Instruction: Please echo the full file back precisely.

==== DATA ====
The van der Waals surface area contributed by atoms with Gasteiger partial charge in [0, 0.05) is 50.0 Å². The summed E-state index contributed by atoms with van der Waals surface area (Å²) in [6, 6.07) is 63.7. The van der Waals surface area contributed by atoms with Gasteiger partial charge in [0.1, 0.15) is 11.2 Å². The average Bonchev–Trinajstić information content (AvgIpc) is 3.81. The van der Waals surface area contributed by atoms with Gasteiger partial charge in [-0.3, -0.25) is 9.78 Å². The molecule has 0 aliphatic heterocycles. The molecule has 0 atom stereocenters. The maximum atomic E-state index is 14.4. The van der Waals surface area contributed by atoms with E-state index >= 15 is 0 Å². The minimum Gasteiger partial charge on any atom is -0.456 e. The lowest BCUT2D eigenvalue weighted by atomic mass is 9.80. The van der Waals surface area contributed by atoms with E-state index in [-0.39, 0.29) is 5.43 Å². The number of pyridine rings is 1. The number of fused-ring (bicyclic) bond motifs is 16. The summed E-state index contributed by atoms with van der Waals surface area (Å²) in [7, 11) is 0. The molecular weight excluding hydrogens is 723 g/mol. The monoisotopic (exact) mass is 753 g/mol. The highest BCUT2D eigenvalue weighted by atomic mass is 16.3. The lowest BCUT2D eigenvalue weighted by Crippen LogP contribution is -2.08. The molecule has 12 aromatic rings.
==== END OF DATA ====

The van der Waals surface area contributed by atoms with Gasteiger partial charge in [0, 0.05) is 50.0 Å². The summed E-state index contributed by atoms with van der Waals surface area (Å²) in [6, 6.07) is 63.7. The van der Waals surface area contributed by atoms with Gasteiger partial charge in [0.1, 0.15) is 11.2 Å². The average Bonchev–Trinajstić information content (AvgIpc) is 3.81. The van der Waals surface area contributed by atoms with Gasteiger partial charge in [-0.3, -0.25) is 9.78 Å². The molecule has 0 aliphatic heterocycles. The molecule has 0 atom stereocenters. The maximum atomic E-state index is 14.4. The van der Waals surface area contributed by atoms with E-state index >= 15 is 0 Å². The minimum Gasteiger partial charge on any atom is -0.456 e. The lowest BCUT2D eigenvalue weighted by atomic mass is 9.80. The van der Waals surface area contributed by atoms with E-state index in [-0.39, 0.29) is 5.43 Å². The number of pyridine rings is 1. The number of fused-ring (bicyclic) bond motifs is 16. The summed E-state index contributed by atoms with van der Waals surface area (Å²) in [7, 11) is 0. The molecular weight excluding hydrogens is 723 g/mol. The monoisotopic (exact) mass is 753 g/mol. The highest BCUT2D eigenvalue weighted by atomic mass is 16.3. The lowest BCUT2D eigenvalue weighted by Crippen LogP contribution is -2.08. The molecule has 12 aromatic rings.